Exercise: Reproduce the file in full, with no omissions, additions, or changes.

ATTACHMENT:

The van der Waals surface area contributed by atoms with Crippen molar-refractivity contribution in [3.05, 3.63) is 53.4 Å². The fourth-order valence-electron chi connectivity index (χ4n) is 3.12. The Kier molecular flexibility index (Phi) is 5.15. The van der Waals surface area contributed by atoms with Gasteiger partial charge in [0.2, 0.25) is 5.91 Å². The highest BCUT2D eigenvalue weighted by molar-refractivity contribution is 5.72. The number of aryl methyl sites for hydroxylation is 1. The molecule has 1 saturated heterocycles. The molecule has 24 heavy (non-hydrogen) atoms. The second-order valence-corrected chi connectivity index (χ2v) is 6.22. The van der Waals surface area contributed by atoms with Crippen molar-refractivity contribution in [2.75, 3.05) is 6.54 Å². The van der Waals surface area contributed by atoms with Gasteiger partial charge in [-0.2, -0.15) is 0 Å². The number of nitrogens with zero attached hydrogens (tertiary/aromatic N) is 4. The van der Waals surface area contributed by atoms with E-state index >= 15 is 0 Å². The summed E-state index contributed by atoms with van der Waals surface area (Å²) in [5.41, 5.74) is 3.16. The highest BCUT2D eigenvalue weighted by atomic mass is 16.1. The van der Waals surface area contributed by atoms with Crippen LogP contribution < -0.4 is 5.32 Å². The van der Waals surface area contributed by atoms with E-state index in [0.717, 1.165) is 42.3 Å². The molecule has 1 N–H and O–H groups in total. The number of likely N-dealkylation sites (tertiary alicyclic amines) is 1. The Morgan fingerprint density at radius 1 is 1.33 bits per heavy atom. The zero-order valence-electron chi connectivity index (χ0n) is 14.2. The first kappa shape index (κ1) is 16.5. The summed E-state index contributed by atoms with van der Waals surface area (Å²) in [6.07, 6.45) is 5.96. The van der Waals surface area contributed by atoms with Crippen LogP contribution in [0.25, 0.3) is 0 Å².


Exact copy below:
The van der Waals surface area contributed by atoms with Crippen molar-refractivity contribution in [3.05, 3.63) is 53.4 Å². The fourth-order valence-electron chi connectivity index (χ4n) is 3.12. The Kier molecular flexibility index (Phi) is 5.15. The van der Waals surface area contributed by atoms with Gasteiger partial charge in [0.2, 0.25) is 5.91 Å². The highest BCUT2D eigenvalue weighted by molar-refractivity contribution is 5.72. The number of aryl methyl sites for hydroxylation is 1. The molecule has 1 saturated heterocycles. The molecule has 24 heavy (non-hydrogen) atoms. The second-order valence-corrected chi connectivity index (χ2v) is 6.22. The van der Waals surface area contributed by atoms with Crippen molar-refractivity contribution in [2.75, 3.05) is 6.54 Å². The van der Waals surface area contributed by atoms with Gasteiger partial charge in [-0.2, -0.15) is 0 Å². The number of nitrogens with zero attached hydrogens (tertiary/aromatic N) is 4. The van der Waals surface area contributed by atoms with E-state index >= 15 is 0 Å². The summed E-state index contributed by atoms with van der Waals surface area (Å²) in [5.41, 5.74) is 3.16. The highest BCUT2D eigenvalue weighted by atomic mass is 16.1. The van der Waals surface area contributed by atoms with Crippen LogP contribution < -0.4 is 5.32 Å². The van der Waals surface area contributed by atoms with E-state index in [0.717, 1.165) is 42.3 Å². The molecule has 1 N–H and O–H groups in total. The number of likely N-dealkylation sites (tertiary alicyclic amines) is 1. The Morgan fingerprint density at radius 1 is 1.33 bits per heavy atom. The zero-order valence-electron chi connectivity index (χ0n) is 14.2. The first kappa shape index (κ1) is 16.5. The summed E-state index contributed by atoms with van der Waals surface area (Å²) in [6.07, 6.45) is 5.96. The van der Waals surface area contributed by atoms with Crippen LogP contribution in [0.25, 0.3) is 0 Å².